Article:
I also think that communications become patterns and when I see that in my family I try to shut it down and change it. I figure if we never let it in, it won't get out of control. DS2, DS3 and DD all have different personalities which has taught me that different approaches are sometimes warranted but I'd at least start with a gentle approach and see if it works!

  6. #16
    bisous is offline Red Diamond level (10,000+ posts)
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    Also, just reading the last part of your posts, I find that if I've let something slip and I need to make a course correction in my family, I start by communicating SUPER CLEARLY what needs to change and the new standard. Then give a little grace. Then enforce with vengeance! I don't have any problem with strict punishments but I really think they are most effective if used with calm demeanor (which it sounds like you're working on) and a lot of grace.

  7. #17
    hellokitty is online now Pink Diamond level (15,000+ posts)
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    If she's being nasty via text, first thing I'd do is take away her phone.

    Sent from my SM-N910P using Tapatalk
    Mom to 3 LEGO Maniacs

  8. #18
    niccig is offline Clean Sweep forum moderator
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    We're starting to deal with this with DS who is 11. I need to get some of the books suggested. I've been trying to nip things in the bud as soon as DS starts in with the nasty attitude and to not relent. We were getting coffee and when I asked if he wanted a pastry I got a nasty comment about how there wasn't anything left that he wanted...then he saw something he did want, but I told him it was too late, he's nasty response meant he was getting nothing. He told me he was hungry and I told him too bad he would have to wait until we got home AND he would be getting his own food. If he can't be polite, he gets nada.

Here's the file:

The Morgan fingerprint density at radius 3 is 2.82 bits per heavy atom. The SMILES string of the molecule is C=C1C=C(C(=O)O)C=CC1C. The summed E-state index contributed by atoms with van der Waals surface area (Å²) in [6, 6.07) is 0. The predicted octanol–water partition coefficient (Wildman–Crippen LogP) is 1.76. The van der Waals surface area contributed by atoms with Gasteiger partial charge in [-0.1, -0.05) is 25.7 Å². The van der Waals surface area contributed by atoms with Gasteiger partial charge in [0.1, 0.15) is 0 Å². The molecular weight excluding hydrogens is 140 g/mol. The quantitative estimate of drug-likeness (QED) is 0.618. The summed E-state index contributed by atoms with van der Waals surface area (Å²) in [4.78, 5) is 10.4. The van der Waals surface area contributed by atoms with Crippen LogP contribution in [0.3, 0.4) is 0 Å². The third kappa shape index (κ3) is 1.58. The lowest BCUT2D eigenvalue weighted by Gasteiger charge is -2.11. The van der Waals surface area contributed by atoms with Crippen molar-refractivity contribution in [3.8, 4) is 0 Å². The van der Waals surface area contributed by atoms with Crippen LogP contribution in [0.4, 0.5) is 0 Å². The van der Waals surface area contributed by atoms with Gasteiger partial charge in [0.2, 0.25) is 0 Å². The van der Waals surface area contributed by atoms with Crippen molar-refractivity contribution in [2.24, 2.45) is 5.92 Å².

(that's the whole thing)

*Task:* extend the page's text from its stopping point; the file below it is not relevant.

It's going to be some long years ahead - friends had their eldest go off to college last August and they said his first visit home, he was so glad to see them and they heard him telling their younger sons they don't know how good they have it at home.

  9. #19
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    My DD is younger and has been doing this, but I think a LOT of it is to do with her underlying anxiety issue. It's a big of contention between my DH and I, in fact we just started family therapy about it. She has always been able to hold it together during school, but falls apart at home. She's good with kids she sort of knows, but tends to be rather bossy/not nice to close friends at times. But as one therapist explained it her anxiety makes her feel out of control, so she tries to exert control around the people she feels the safest with because she's pretty sure we still love her. It is rough. I'm not saying you have to take it lying down. But looking at the cause can help track down the triggers. Its pretty basic reaction to lash out at the people closest to you when you don't feel good about yourself. Which is why yelling at her or taking things away are not going to help the situation. Ask her if something is bothering her? Is she anxious about a social situation? Does she feel like she NEEDS to go to some event for some reason, if so why? Does she feel like some friend just turned mean? There are a lot of books out their aimed at girls to help through these feelings.

  10. #20
    bigsis is offline Platinum level (1000+ posts)
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    I don't think you're being too harsh on her. I expect to be treated with respect as well. If I get a nasty text demanding to pick them up, I might be 10 minutes late. Happens again? 20 minutes late. That's eternity to these kids, and to the mom enforcing it.

    I'm in the middle of this too. My DD just told me she needs new pants and I told her she's going to have to earn it since she's been unkind. I told her my natural inclination is to be unkind, but I watch my own tone and words when I talk to them. I expect her and DS to do the same.

    to everyone! Good luck to all of us!
    Lea

    Mom to:
    DD 8/2003
    DS 11/2005